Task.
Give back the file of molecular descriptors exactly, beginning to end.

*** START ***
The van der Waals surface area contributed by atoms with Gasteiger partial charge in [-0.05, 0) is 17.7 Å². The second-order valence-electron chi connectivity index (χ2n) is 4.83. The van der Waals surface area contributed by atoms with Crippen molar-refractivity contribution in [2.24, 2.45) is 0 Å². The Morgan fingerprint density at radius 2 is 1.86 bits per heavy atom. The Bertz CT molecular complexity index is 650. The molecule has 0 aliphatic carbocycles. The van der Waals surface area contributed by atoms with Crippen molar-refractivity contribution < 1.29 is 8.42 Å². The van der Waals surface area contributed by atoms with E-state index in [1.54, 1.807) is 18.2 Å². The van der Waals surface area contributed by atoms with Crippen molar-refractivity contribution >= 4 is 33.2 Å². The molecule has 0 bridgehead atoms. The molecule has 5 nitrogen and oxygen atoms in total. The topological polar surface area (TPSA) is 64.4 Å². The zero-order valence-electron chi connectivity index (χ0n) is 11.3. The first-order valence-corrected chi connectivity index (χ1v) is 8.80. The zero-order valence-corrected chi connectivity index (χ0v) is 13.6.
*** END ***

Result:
The van der Waals surface area contributed by atoms with Gasteiger partial charge in [-0.05, 0) is 17.7 Å². The second-order valence-electron chi connectivity index (χ2n) is 4.83. The van der Waals surface area contributed by atoms with Crippen molar-refractivity contribution in [2.24, 2.45) is 0 Å². The Morgan fingerprint density at radius 2 is 1.86 bits per heavy atom. The Bertz CT molecular complexity index is 650. The molecule has 0 aliphatic carbocycles. The van der Waals surface area contributed by atoms with Crippen molar-refractivity contribution < 1.29 is 8.42 Å². The van der Waals surface area contributed by atoms with E-state index in [1.54, 1.807) is 18.2 Å². The van der Waals surface area contributed by atoms with Crippen molar-refractivity contribution >= 4 is 33.2 Å². The molecule has 0 bridgehead atoms. The molecule has 5 nitrogen and oxygen atoms in total. The topological polar surface area (TPSA) is 64.4 Å². The zero-order valence-electron chi connectivity index (χ0n) is 11.3. The first-order valence-corrected chi connectivity index (χ1v) is 8.80. The zero-order valence-corrected chi connectivity index (χ0v) is 13.6.